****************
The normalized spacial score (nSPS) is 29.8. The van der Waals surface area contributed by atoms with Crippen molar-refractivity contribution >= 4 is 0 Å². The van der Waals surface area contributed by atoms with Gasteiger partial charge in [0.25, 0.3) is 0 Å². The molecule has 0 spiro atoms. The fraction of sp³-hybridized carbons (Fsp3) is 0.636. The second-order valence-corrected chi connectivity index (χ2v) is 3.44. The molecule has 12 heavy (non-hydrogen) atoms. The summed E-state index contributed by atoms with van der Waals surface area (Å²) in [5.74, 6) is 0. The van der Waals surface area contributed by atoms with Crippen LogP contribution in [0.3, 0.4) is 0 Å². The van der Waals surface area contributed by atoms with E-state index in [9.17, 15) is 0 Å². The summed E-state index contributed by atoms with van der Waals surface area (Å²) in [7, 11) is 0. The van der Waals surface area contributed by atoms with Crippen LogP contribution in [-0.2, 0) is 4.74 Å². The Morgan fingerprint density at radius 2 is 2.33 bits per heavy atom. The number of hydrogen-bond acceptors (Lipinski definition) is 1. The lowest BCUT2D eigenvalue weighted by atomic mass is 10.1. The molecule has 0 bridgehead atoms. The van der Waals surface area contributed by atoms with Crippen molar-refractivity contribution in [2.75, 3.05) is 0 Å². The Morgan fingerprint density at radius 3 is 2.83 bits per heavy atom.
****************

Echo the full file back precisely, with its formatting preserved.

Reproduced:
The normalized spacial score (nSPS) is 29.8. The van der Waals surface area contributed by atoms with Crippen molar-refractivity contribution >= 4 is 0 Å². The van der Waals surface area contributed by atoms with Gasteiger partial charge in [0.25, 0.3) is 0 Å². The molecule has 0 spiro atoms. The fraction of sp³-hybridized carbons (Fsp3) is 0.636. The second-order valence-corrected chi connectivity index (χ2v) is 3.44. The molecule has 12 heavy (non-hydrogen) atoms. The summed E-state index contributed by atoms with van der Waals surface area (Å²) in [5.74, 6) is 0. The van der Waals surface area contributed by atoms with Crippen LogP contribution in [0.3, 0.4) is 0 Å². The van der Waals surface area contributed by atoms with E-state index in [9.17, 15) is 0 Å². The summed E-state index contributed by atoms with van der Waals surface area (Å²) in [7, 11) is 0. The van der Waals surface area contributed by atoms with Crippen LogP contribution in [-0.2, 0) is 4.74 Å². The Morgan fingerprint density at radius 2 is 2.33 bits per heavy atom. The number of hydrogen-bond acceptors (Lipinski definition) is 1. The lowest BCUT2D eigenvalue weighted by atomic mass is 10.1. The molecule has 0 bridgehead atoms. The van der Waals surface area contributed by atoms with Crippen molar-refractivity contribution in [2.75, 3.05) is 0 Å². The Morgan fingerprint density at radius 3 is 2.83 bits per heavy atom.